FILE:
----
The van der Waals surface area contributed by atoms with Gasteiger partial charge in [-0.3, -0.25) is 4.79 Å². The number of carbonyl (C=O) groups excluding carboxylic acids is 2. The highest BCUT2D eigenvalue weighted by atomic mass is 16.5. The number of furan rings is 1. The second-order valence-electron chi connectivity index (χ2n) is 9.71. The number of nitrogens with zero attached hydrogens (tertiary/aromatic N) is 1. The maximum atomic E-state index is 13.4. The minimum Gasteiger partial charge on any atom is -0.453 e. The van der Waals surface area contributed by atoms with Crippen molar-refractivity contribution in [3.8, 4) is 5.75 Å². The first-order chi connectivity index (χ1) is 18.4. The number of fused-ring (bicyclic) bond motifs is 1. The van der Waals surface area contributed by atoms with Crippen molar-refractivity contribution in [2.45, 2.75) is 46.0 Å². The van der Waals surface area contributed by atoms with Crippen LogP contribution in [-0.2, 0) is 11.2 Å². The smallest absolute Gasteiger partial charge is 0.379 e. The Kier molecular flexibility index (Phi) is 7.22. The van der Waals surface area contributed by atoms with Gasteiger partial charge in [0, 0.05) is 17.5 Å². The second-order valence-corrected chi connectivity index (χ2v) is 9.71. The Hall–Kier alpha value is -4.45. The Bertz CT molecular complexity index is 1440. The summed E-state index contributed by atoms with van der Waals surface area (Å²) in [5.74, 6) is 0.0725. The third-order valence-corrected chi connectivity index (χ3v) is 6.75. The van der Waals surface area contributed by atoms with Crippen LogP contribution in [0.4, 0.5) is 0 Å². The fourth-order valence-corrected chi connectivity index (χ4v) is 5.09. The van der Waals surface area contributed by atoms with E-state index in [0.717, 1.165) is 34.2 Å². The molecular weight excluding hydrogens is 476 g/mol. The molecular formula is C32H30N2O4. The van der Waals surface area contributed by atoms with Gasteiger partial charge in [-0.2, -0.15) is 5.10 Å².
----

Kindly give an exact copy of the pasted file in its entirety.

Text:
The van der Waals surface area contributed by atoms with Gasteiger partial charge in [-0.3, -0.25) is 4.79 Å². The number of carbonyl (C=O) groups excluding carboxylic acids is 2. The highest BCUT2D eigenvalue weighted by atomic mass is 16.5. The number of furan rings is 1. The second-order valence-electron chi connectivity index (χ2n) is 9.71. The number of nitrogens with zero attached hydrogens (tertiary/aromatic N) is 1. The maximum atomic E-state index is 13.4. The minimum Gasteiger partial charge on any atom is -0.453 e. The van der Waals surface area contributed by atoms with Crippen molar-refractivity contribution in [3.8, 4) is 5.75 Å². The first-order chi connectivity index (χ1) is 18.4. The number of fused-ring (bicyclic) bond motifs is 1. The van der Waals surface area contributed by atoms with Crippen molar-refractivity contribution in [2.45, 2.75) is 46.0 Å². The van der Waals surface area contributed by atoms with Crippen LogP contribution in [-0.2, 0) is 11.2 Å². The smallest absolute Gasteiger partial charge is 0.379 e. The Kier molecular flexibility index (Phi) is 7.22. The van der Waals surface area contributed by atoms with Gasteiger partial charge in [0, 0.05) is 17.5 Å². The second-order valence-corrected chi connectivity index (χ2v) is 9.71. The Hall–Kier alpha value is -4.45. The Bertz CT molecular complexity index is 1440. The summed E-state index contributed by atoms with van der Waals surface area (Å²) in [5.74, 6) is 0.0725. The third-order valence-corrected chi connectivity index (χ3v) is 6.75. The van der Waals surface area contributed by atoms with Crippen LogP contribution in [0.4, 0.5) is 0 Å². The fourth-order valence-corrected chi connectivity index (χ4v) is 5.09. The van der Waals surface area contributed by atoms with E-state index in [0.717, 1.165) is 34.2 Å². The molecular weight excluding hydrogens is 476 g/mol. The molecular formula is C32H30N2O4. The van der Waals surface area contributed by atoms with Gasteiger partial charge in [-0.2, -0.15) is 5.10 Å².